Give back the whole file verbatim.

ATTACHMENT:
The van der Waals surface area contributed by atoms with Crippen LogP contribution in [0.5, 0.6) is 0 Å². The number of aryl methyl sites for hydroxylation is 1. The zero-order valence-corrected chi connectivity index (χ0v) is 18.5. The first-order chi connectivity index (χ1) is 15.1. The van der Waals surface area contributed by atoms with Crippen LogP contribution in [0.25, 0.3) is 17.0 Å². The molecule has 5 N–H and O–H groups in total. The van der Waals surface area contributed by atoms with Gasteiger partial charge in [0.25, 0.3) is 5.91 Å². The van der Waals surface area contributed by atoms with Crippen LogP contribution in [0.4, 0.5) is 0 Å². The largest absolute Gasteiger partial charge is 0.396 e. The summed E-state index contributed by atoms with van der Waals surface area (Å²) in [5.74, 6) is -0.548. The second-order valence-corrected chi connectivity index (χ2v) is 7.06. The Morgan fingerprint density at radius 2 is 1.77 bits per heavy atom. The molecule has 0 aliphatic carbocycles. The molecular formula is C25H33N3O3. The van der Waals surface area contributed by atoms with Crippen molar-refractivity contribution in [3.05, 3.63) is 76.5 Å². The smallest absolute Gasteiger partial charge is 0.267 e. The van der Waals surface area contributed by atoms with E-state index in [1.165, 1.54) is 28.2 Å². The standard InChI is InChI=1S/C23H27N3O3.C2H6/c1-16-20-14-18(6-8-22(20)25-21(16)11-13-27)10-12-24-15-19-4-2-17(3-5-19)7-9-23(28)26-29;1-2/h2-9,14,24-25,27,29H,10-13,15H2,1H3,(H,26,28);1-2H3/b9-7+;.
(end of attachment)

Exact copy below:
The van der Waals surface area contributed by atoms with Crippen LogP contribution in [0.5, 0.6) is 0 Å². The number of aryl methyl sites for hydroxylation is 1. The zero-order valence-corrected chi connectivity index (χ0v) is 18.5. The first-order chi connectivity index (χ1) is 15.1. The van der Waals surface area contributed by atoms with Crippen LogP contribution in [0.25, 0.3) is 17.0 Å². The molecule has 5 N–H and O–H groups in total. The van der Waals surface area contributed by atoms with Gasteiger partial charge in [0.25, 0.3) is 5.91 Å². The van der Waals surface area contributed by atoms with Crippen LogP contribution in [0.4, 0.5) is 0 Å². The largest absolute Gasteiger partial charge is 0.396 e. The summed E-state index contributed by atoms with van der Waals surface area (Å²) in [5.74, 6) is -0.548. The second-order valence-corrected chi connectivity index (χ2v) is 7.06. The Morgan fingerprint density at radius 2 is 1.77 bits per heavy atom. The molecule has 0 aliphatic carbocycles. The molecular formula is C25H33N3O3. The van der Waals surface area contributed by atoms with Crippen molar-refractivity contribution in [3.05, 3.63) is 76.5 Å². The smallest absolute Gasteiger partial charge is 0.267 e. The van der Waals surface area contributed by atoms with E-state index in [1.165, 1.54) is 28.2 Å². The standard InChI is InChI=1S/C23H27N3O3.C2H6/c1-16-20-14-18(6-8-22(20)25-21(16)11-13-27)10-12-24-15-19-4-2-17(3-5-19)7-9-23(28)26-29;1-2/h2-9,14,24-25,27,29H,10-13,15H2,1H3,(H,26,28);1-2H3/b9-7+;.